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Manor on brink of collapse as buyout hopes fade

The Manor Racing team is forced into administration and now only has a 'limited window of opportunity' to be saved from collapse.
The Manor Racing F1 team has slipped into administration after its efforts to find a new buyer over the winter fell by the wayside.

According to a report by Sky News, Manor Racing owner Stephen Fitzpatrick, who purchased the team two years ago, had been lining up FRP Advisory to oversee the administration process.

This has since been confirmed, though it is the Just Racing Services that is listed in administration, not Manor Grand Prix Racing Ltd, which owns the valuable F1 entry.

"The team has made significant progress since the start of 2015, but the position remains that operating a F1 team requires significant ongoing investment," administrator Geoff Rowley said in the statement.

"The senior management team has worked tirelessly to bring new investment, but regrettably has been unable to do so within the time available.

"Therefore, they have been left with no alternative but to place [Manor Racing] into administration."

The latest potentially conclusive twist in the Manor saga, Fitzpatrick – owner of the OVO energy company – has been attempting to attract new investors into the team over the past year, but while he insisted a deal was close when asked during the 2016 Abu Dhabi Grand Prix weekend, this hasn't materialised.

Sky News says the team, which is yet to announce any drivers for the 2017 F1 season, will continue to operate for the time being and will actively continue seeking new owners.

The news comes more than two years after Manor looked set to be disbanded after falling into administration, only to be saved in a late buyout. The team competed in 2015 with Graeme Lowdon and John Booth still at the helm, but they would exit towards the end of the season as Fitzpatrick made new acquisitions and partnerships, including luring ex-McLaren man Dave Ryan to join as sporting director, while Mercedes came on board to supply engines.

With the combination of Pascal Wehrlein, Rio Haryanto and latterly Esteban Ocon in 2016, Manor enjoyed its most competitive season since its 2010 debut, with the former picking up only the team's second-ever top ten finish in Austria. Cruelly for the team though, it still finished 11th and last in the constructors' standings following a late points' finish by Sauber, denying it crucial prize money that would have gone a long way to assuring its future under new buyers.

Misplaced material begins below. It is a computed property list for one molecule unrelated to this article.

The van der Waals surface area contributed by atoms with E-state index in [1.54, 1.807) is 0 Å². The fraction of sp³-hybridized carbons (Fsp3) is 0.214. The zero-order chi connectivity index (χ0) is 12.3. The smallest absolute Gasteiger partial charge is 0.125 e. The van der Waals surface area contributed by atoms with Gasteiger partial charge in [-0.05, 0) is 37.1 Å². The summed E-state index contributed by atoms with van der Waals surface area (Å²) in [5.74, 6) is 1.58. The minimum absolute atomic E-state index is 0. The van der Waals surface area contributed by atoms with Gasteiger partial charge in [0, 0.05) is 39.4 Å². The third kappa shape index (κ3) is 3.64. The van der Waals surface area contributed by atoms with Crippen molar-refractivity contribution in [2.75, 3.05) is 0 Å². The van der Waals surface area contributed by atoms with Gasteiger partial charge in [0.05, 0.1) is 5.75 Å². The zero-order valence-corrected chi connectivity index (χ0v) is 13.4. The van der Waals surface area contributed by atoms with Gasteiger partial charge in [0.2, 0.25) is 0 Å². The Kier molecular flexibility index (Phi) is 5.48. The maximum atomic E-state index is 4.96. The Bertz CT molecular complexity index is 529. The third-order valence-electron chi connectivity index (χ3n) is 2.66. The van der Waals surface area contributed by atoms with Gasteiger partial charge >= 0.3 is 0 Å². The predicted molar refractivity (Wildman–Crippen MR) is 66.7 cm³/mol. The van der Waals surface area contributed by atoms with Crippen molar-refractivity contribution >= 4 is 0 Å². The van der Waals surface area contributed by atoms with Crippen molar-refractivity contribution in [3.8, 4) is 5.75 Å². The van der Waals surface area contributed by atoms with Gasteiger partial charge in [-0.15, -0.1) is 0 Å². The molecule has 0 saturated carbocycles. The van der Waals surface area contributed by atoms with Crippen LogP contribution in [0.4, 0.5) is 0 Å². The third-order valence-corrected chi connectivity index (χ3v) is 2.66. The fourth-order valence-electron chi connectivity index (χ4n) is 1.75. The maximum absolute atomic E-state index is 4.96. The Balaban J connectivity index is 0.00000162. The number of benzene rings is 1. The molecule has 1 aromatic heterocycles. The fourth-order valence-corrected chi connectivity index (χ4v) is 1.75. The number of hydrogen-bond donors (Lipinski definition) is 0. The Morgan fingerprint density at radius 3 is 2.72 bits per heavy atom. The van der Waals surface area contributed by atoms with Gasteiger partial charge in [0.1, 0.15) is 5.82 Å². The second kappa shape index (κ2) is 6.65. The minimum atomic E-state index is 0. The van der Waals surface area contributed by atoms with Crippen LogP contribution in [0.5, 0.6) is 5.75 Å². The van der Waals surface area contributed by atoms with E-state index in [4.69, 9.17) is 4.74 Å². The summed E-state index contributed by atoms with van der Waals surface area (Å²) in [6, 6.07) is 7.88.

Prospective buyers had reportedly included Tavo Hellmund, the driving force behind F1's return to the USA, and former boss Lowdon. Talks to re-sign Haryanto – and secure significant funding from Indonesian oil firm Pertamina – collapsed over the weekend.

Manor's woes provide a fresh challenge for new F1 owners Liberty Media, who have previously suggested they would be interested in introducing a cost cap to give smaller teams a leveller playing field to compete.

Manor's popular Twitter account hasn't been updated since the end of 2016, with no new 2017 messages.

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January 06, 2017 10:51 AM

Teams have come and gone, with little concern. However, Manor's departure does concern me for different reasons. Clearly, the team was well run last year and arguably over-achieved with the resources available to them. F1 needs to be financially viable for all properly operated teams. Manor helped contribute to the show but they reap little of the financial rewards for doing so. Hopefully, Liberty will understand this issue. When the heads of Ferrari and Mercedes say cost caps cannot work and they will continue to spend, well, they are essentially saying they do not need the very large slice of the pie they currently receive. Cut the top four teams' revenue in half and distribute this equitably amongst the others. This will help.


January 06, 2017 1:33 PM

There aren't that many people prepared to invest the kind of money required to even finish 11th in the team championship. ... We have seen this movie before and we will see it again and again in the years to come. I believe that there needs to be a more equal distribution of the revenue if you expect any team to develop into a competitive force.

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